This summer consider taking your child hiking. It is a great way to get him or her interested in the great outdoors and nature. Renowned hiking expert Jeff Alt, author to the new book ”

Alt offers these tips for anyone thinking of going hiking with their children.

Start’em Young: Ergonomically designed baby carriers make it easy and fun to carry your infant and toddler with you wherever you hike. Walk to your Favorite Park or beach. Bring a friend. Stop often and let your little one explore. Make your hike a routine your kids will look forward to.
Let the Kids Lead! Follow the leader! Hike at your child’s pace and distance. Whatever your child takes interest in, stop and explore that bug, leaf or rock with them. Tell them about the animals, rocks, trees, and flowers. Getting to the destination is less important than making sure your kids have so much fun; they will want to go again and again.
Count Down to the Adventure: Psych the kids up with pictures, videos, and highlights of the places they will go and the things they will see. Use books, magazines, maps, and the Internet, especially park websites and videos showing the spectacular wildlife and locations they will see.
Suit Up in Comfort, Style and the Latest Technology:  Take this checklist with you shopping so you get the bases covered:
  • Footwear: Until your kids are walking consistently on their own (birth-3), fit them with a comfortable pair of water resistant shoes. Make sure the three and older kids are wearing light weight trail shoes or boots with a sturdy sole. A Vibram sole with a waterproof breathable liner is preferred. Wear non-cotton, moisture wicking, synthetic or wool socks.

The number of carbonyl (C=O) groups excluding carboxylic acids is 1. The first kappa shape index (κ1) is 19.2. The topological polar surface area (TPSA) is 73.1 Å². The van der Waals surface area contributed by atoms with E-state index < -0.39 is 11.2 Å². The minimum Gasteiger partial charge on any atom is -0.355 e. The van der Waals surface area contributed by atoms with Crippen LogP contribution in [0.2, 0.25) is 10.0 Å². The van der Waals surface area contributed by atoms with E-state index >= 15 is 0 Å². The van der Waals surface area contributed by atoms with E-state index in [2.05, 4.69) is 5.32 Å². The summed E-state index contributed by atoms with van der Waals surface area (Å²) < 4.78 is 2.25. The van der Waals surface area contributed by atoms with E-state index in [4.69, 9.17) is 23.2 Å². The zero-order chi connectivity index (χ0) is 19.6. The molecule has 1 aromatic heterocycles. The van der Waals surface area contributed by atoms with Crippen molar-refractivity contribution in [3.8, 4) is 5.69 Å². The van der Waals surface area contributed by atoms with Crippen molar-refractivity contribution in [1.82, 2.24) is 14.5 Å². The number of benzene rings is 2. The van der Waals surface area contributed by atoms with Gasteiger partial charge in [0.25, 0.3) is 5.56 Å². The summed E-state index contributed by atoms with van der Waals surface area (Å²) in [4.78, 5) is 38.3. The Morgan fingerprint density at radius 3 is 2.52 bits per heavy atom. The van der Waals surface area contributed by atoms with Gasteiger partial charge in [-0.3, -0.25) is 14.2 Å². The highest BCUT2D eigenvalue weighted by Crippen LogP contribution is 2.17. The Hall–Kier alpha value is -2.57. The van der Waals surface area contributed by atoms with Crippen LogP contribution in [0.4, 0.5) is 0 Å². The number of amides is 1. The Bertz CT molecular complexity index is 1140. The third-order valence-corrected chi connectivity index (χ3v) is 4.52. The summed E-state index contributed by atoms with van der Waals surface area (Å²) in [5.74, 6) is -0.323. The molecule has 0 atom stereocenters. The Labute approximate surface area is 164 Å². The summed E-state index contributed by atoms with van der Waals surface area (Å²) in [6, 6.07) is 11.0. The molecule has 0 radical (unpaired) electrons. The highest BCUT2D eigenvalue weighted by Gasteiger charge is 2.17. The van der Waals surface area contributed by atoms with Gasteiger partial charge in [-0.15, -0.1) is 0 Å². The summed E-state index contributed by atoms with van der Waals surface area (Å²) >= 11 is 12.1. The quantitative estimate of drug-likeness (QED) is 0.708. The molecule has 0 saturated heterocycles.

• Clothing:   Dress for the weather! Wear non-cotton synthetic, wool & fleece clothes and dress in layers. Wear multipurpose clothes like pants that zip off into shorts or shirts with role up sleeves. Pack a waterproof breathable rain parka. Dress for the season with fleece hat & gloves or a hat with a wide brim for sun protection.
  • Packs: Get age and size appropriate backpacks that fit each hiker comfortably with hydration hose capability.
  • Trekking Poles: Get a pair of adjustable, collapsible poles with an ergonomically designed handle for each person.
  • Fresh, Clean Water: You can get a hydration hose system for your pack or just use bottles. Disinfect wild water using hi-tech portable treatment water systems such as a UV wand or micro-straining filter.
  • Communication: Bring a smart phone so you can take lots of pictures and if there’s connectivity, email to family or upload to your online blog or Facebook page.  Carry a GPS unit to keep you located on the trail and for geocaching.